Antenna... I'm sorry but I have a sunroof and use my cargo racks. There will be zero drilling of holes to mount a NMO on the roof. The tail light mounts I don't feel will work, Frame mounts will not work because I drive off road and through woods not to mention the salt accumulation, a roof rack mount may cause issues down the road with positioning the cross members on the rack despite anything that folds over, rear glass may not work so well and I constantly use both the glass and metal hatch. Short of a spring to survive encounters with vegetation I think a lip mount mounted on the hood may work. I currently have an mfj 1422 mounted on mag mount I stick up top for my ht from time to time and love it, I am considering the mfj 1432 for the lip mount but I'm open to ideas short of Larson or comets. I have bent the MFJ and easily bent it back, Its water proofing leaves a lot to be desired.

So that's what's in my head today, I need to start figuring this out as I want to have the radio on the air by JULY or earlier, especially with the skywarn and races seasons being at a peak in the spring.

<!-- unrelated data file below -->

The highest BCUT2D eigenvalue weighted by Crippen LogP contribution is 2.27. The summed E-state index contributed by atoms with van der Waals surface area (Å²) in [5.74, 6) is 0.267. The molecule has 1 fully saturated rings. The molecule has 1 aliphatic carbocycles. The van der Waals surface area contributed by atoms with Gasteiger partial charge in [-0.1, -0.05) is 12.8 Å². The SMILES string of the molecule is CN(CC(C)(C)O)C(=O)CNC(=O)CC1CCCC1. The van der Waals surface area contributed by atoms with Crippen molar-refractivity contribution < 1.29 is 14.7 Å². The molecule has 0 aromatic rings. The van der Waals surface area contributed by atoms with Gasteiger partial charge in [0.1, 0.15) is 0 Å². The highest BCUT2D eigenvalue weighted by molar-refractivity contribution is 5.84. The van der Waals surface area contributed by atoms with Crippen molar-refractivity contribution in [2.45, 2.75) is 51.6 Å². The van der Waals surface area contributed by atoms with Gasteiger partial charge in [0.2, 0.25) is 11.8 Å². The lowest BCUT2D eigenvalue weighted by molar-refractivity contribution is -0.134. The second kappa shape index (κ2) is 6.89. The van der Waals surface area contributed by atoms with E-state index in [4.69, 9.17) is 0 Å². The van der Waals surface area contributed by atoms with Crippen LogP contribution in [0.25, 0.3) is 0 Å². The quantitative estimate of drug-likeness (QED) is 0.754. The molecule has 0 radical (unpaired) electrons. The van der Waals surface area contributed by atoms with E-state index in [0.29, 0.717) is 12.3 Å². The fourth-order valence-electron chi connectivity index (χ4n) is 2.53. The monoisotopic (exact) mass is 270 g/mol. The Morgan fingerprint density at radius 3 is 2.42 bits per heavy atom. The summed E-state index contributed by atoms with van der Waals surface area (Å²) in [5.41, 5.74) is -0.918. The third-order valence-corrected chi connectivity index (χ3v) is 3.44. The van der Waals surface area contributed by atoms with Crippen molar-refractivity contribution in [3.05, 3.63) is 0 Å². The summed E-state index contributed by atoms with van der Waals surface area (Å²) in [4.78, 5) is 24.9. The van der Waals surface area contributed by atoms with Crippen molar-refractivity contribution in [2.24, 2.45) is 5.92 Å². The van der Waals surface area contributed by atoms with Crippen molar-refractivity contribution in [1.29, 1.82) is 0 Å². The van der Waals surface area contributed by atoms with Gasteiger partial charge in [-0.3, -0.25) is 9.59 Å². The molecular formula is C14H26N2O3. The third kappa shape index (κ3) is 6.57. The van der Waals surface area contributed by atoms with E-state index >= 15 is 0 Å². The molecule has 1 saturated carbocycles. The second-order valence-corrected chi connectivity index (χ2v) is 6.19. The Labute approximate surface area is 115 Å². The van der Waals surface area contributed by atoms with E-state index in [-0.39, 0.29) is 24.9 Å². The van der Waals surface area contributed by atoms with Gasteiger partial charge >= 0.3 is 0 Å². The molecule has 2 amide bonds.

So any recommendations or advice is welcome. Thanks in advance

73 KC9ZNV
 

KC9ZNV

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#2
Whoops, I forgot. I do not fully undertand the chokes and Im sure something needs to go in there.

Also, I will need around 2 feet of extension for the mic.

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#3
For the extension, just use regular cat 5 with an adapter from nearly anywhere that sells network equipment.

There is a grommet in the firewall next to the steering column, push everything through there.

Sounds like your limited to a hood channel mount. Simple easy, almost any dual band antenna will do (I'm a big fan of Larsen antennas).

Personally the only good place to mount radios in a stock trailblazer are dash and sides if the center console unless your going with remote mount. I currently have a FT-2900 on my dash, Icom F221 on the side of the console, getting ready to install a Motorola GTX on the other side of the console. Setup for aprs using a hood channel mount, the 900 and VHF/UHF stuff is all on the roof.

My jeep is set up a little differently but very similarly.






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KC9ZNV

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#4
Most definatley will mount the the head onbthe dash unless I can squeeze it it in where the optional garage door opener goes. Not sure it it will fit and clear the rear view mirror.

Thanks for the channel mount, I thought I needed a llip mount. If I can open the hood without removing the antenna. That would rock.